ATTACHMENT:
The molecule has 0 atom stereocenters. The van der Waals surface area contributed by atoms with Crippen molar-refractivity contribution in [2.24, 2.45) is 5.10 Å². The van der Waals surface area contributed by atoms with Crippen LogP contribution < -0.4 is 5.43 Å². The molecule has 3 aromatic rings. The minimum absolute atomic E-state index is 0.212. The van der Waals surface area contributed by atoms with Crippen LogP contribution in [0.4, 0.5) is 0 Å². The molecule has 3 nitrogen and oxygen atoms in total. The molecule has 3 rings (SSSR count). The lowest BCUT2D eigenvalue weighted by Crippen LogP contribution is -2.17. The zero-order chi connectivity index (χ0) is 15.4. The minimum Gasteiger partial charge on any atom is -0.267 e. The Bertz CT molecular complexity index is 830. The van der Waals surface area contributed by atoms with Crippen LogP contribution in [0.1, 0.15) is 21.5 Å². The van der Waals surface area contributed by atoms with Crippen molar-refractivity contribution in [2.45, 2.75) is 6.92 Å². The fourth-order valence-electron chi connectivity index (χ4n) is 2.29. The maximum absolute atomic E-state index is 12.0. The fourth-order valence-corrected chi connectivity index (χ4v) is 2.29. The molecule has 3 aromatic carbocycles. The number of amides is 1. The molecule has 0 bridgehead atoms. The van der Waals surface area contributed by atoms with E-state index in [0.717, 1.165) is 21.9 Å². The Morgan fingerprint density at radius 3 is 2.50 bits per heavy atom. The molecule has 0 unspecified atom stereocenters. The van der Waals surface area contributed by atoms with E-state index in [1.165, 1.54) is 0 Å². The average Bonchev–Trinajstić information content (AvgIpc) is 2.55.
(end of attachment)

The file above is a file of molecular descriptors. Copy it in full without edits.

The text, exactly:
The molecule has 0 atom stereocenters. The van der Waals surface area contributed by atoms with Crippen molar-refractivity contribution in [2.24, 2.45) is 5.10 Å². The van der Waals surface area contributed by atoms with Crippen LogP contribution < -0.4 is 5.43 Å². The molecule has 3 aromatic rings. The minimum absolute atomic E-state index is 0.212. The van der Waals surface area contributed by atoms with Crippen LogP contribution in [0.4, 0.5) is 0 Å². The molecule has 3 nitrogen and oxygen atoms in total. The molecule has 3 rings (SSSR count). The lowest BCUT2D eigenvalue weighted by Crippen LogP contribution is -2.17. The zero-order chi connectivity index (χ0) is 15.4. The minimum Gasteiger partial charge on any atom is -0.267 e. The Bertz CT molecular complexity index is 830. The van der Waals surface area contributed by atoms with Crippen LogP contribution in [0.1, 0.15) is 21.5 Å². The van der Waals surface area contributed by atoms with Crippen molar-refractivity contribution in [2.45, 2.75) is 6.92 Å². The fourth-order valence-electron chi connectivity index (χ4n) is 2.29. The maximum absolute atomic E-state index is 12.0. The fourth-order valence-corrected chi connectivity index (χ4v) is 2.29. The molecule has 3 aromatic carbocycles. The number of amides is 1. The molecule has 0 bridgehead atoms. The van der Waals surface area contributed by atoms with E-state index in [0.717, 1.165) is 21.9 Å². The Morgan fingerprint density at radius 3 is 2.50 bits per heavy atom. The molecule has 0 unspecified atom stereocenters. The van der Waals surface area contributed by atoms with E-state index in [1.165, 1.54) is 0 Å². The average Bonchev–Trinajstić information content (AvgIpc) is 2.55.